The Marian Anderson Award Gala was held Monday at the Kimmel Center, honoring the Tony, Emmy and Academy Award-winning actor James Earl Jones for his outstanding contributions to theater, film and television.
Hosting the 2012 Award Gala was the critically acclaimed actor and Screen Actors Guild Award recipient Terrence Howard. The Philadelphia Orchestra, under the baton of Maestro Cristian Macelaru, was joined by celebrated tenor Lawrence Brownlee; local rising star Christian Eason (a Marian Anderson Young Artist Study-Grant recipient); and jazz/pop recording artist Jean Carne, with Emmy Award-winning keyboardist Bill Jolly.
In announcing the program, Award Chair Pamela Browner White noted, “Much like Marian Anderson, Mr. Jones has made vast contributions to American life though his unparalleled range as an actor — from small early roles in landmark films like Dr. Strangelove, to innovative plays like “The Great White Hope,” and powerful films like “Field of Dreams” and “Cry the Beloved Country” — even voicing the character of Mufasa in the Disney animated film, “The Lion King.” He has remained a tremendous presence for decades on the Broadway stage in both classic and innovative performances, and he has also made his mark on television — winning two Emmy Awards in one year (1991) for ‘Gabriel’s Fire’ and ‘Heatwave,’ and even stopping by Sesame Street to recite the alphabet.”
White continued, “His incredible career has been such a hallmark in who he has represented in his roles. He has been there and has eloquently represented our community. He has always been there and has always represented in getting those remarkable roles and has helped so many artists in their own career.”
Previous Award recipients include Mia Farrow (2011), Bill Cosby (2010), Maya Angelou and Norman Lear (2008), Richard Gere (2007), Sidney Poitier (2006), Ruby Dee and Ossie Davis (2005), Oprah Winfrey (2003), Danny Glover (2002), Quincy Jones (2001), Elizabeth Taylor (2000), Gregory Peck (1999), and Harry Belafonte, (1998). No Award was given in 2004 or 2009.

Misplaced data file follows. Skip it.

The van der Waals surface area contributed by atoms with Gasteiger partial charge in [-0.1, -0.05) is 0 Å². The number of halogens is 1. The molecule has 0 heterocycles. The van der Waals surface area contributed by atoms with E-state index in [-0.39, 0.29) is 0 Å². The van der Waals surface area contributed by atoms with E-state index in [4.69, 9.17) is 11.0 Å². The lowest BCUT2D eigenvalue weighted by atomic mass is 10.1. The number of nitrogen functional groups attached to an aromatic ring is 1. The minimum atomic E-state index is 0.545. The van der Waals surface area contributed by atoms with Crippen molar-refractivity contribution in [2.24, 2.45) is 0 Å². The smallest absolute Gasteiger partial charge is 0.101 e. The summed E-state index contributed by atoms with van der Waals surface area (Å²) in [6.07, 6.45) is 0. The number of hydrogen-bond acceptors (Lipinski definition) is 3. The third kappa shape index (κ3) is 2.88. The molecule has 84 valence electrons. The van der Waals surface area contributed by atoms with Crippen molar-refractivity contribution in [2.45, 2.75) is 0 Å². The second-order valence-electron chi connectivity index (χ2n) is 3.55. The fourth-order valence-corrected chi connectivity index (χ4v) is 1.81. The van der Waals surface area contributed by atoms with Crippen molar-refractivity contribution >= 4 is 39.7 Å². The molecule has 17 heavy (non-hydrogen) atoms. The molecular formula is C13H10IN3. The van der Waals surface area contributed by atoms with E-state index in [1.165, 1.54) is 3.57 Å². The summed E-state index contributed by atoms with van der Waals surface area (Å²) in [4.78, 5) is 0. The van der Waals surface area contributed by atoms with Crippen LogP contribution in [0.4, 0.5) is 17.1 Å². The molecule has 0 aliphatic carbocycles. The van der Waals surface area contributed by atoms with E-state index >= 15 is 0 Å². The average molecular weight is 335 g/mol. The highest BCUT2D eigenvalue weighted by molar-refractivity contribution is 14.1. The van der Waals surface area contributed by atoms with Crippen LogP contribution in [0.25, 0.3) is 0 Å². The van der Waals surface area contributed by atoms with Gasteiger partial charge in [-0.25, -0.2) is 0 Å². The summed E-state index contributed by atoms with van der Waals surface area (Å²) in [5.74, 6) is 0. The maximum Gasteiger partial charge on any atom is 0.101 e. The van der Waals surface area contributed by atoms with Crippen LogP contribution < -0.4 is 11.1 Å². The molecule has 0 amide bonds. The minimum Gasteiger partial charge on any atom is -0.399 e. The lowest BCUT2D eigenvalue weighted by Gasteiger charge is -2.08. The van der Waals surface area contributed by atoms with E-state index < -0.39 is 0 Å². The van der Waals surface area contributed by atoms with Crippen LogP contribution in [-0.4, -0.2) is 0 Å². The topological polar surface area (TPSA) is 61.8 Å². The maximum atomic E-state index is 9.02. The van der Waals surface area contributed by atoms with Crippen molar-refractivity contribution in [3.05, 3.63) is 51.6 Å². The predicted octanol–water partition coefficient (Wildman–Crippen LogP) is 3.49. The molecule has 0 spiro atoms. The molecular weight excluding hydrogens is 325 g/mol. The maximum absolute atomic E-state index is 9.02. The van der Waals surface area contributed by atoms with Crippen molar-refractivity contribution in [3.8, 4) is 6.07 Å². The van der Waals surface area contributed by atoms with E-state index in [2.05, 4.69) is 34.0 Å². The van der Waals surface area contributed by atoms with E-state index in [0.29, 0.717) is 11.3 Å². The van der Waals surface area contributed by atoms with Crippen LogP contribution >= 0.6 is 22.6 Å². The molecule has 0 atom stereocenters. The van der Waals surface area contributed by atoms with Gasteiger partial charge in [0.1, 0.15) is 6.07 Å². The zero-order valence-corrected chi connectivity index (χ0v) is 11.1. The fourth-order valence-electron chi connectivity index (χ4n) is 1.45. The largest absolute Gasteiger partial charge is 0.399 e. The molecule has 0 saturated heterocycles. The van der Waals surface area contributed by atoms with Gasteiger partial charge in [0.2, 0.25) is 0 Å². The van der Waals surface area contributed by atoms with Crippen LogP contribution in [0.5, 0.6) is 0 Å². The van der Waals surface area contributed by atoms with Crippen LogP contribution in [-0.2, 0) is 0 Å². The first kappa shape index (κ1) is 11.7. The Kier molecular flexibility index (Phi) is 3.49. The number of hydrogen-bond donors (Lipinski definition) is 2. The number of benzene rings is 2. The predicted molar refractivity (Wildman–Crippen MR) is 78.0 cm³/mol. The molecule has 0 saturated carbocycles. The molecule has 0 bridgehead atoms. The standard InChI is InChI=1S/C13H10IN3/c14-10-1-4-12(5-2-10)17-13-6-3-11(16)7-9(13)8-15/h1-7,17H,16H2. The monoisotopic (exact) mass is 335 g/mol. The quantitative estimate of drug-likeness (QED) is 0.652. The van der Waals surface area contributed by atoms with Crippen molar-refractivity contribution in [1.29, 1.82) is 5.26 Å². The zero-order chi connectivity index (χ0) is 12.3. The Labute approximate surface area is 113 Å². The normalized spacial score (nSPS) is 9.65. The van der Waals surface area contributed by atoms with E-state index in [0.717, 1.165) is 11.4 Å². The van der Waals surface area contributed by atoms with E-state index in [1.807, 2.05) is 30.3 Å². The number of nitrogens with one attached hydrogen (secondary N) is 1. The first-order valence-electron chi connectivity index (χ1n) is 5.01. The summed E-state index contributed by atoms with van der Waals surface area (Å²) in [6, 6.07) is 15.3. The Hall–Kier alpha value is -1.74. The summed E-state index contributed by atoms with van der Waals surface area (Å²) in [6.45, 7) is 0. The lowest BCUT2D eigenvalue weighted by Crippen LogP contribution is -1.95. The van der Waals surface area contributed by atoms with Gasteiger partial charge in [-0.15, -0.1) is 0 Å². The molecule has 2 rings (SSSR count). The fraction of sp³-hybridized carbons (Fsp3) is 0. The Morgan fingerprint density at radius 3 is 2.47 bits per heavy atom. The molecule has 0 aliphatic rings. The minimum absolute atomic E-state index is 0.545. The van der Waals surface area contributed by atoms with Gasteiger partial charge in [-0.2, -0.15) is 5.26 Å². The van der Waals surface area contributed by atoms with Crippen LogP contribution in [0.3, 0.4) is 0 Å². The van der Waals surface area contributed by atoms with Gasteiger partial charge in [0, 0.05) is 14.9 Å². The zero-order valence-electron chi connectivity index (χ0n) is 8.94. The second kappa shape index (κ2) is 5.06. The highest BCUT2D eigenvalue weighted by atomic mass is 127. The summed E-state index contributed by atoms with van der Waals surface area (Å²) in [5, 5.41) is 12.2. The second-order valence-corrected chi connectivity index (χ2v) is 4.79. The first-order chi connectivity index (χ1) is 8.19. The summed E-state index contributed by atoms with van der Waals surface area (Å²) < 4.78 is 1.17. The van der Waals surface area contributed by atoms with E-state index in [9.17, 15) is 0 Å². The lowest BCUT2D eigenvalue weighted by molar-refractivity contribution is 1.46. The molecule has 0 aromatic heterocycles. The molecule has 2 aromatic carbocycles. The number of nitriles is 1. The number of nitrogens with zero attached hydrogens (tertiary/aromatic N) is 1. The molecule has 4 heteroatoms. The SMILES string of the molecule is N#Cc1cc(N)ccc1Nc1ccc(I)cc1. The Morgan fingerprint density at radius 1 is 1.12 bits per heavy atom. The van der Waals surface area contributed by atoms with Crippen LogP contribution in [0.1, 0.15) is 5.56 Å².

Created in 1998, the Marian Anderson Award is named for the most celebrated contralto of the 20th century. Anderson was born in South Philadelphia on February 27, 1897, to an African-American family of modest means. Recognized for her extraordinary musical talent, as well as her generosity and commitment to others, Anderson was a master of repertoire across operatic, recital and American traditional genres.
Throughout her musical career, she also played an incalculably vital role in the acceptance of African-American musicians in classical music and in other previously segregated performing arts genres. She died in 1993 at age 96.
“This goes back to Marian Anderson — period,” said Browner White. “She was a miracle. There is no way that she should have happened. She decided early on to be an opera singer, and you know how long opera singers have to study. She wasn’t able to go to school in Philadelphia; she was African American. When she wanted to take her classes, she had to take then privately. She didn’t have the money to do that; it was the community that allowed her to do that. They surrounded her and supported her career. She was not supposed to happen in the early 1900’s. We feel like for a lot of our young artist, they need their community to surround and support them, just like Marian Anderson.”
Since its inception, the Award program has provided more than $500,000 in free public programs, residencies, commissions and grants to young artists.